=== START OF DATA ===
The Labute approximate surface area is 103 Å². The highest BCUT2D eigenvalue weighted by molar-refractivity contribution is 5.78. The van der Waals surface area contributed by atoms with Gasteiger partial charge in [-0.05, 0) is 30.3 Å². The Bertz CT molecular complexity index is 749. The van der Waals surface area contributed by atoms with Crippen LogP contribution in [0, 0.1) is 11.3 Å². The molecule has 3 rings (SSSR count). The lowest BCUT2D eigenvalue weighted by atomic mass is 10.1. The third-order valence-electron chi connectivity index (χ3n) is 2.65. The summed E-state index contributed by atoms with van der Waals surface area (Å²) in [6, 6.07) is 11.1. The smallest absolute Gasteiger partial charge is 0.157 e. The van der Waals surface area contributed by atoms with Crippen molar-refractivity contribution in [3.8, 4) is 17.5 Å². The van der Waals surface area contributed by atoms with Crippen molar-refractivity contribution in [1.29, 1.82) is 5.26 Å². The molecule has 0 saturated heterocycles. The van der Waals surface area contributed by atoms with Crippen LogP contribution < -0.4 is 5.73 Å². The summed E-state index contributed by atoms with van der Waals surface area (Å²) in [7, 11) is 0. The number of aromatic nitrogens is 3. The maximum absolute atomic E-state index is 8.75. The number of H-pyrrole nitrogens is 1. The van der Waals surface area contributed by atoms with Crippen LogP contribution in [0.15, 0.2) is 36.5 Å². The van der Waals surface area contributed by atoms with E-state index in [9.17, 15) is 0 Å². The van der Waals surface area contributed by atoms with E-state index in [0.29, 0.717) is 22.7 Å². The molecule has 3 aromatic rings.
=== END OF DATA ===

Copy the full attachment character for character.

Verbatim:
The Labute approximate surface area is 103 Å². The highest BCUT2D eigenvalue weighted by molar-refractivity contribution is 5.78. The van der Waals surface area contributed by atoms with Gasteiger partial charge in [-0.05, 0) is 30.3 Å². The Bertz CT molecular complexity index is 749. The van der Waals surface area contributed by atoms with Crippen LogP contribution in [0, 0.1) is 11.3 Å². The molecule has 3 rings (SSSR count). The lowest BCUT2D eigenvalue weighted by atomic mass is 10.1. The third-order valence-electron chi connectivity index (χ3n) is 2.65. The summed E-state index contributed by atoms with van der Waals surface area (Å²) in [6, 6.07) is 11.1. The smallest absolute Gasteiger partial charge is 0.157 e. The van der Waals surface area contributed by atoms with Crippen molar-refractivity contribution in [3.8, 4) is 17.5 Å². The van der Waals surface area contributed by atoms with Crippen molar-refractivity contribution in [1.29, 1.82) is 5.26 Å². The molecule has 0 saturated heterocycles. The van der Waals surface area contributed by atoms with Crippen LogP contribution < -0.4 is 5.73 Å². The summed E-state index contributed by atoms with van der Waals surface area (Å²) in [7, 11) is 0. The number of aromatic nitrogens is 3. The maximum absolute atomic E-state index is 8.75. The number of H-pyrrole nitrogens is 1. The van der Waals surface area contributed by atoms with Crippen LogP contribution in [0.15, 0.2) is 36.5 Å². The van der Waals surface area contributed by atoms with E-state index in [9.17, 15) is 0 Å². The van der Waals surface area contributed by atoms with E-state index in [0.29, 0.717) is 22.7 Å². The molecule has 3 aromatic rings.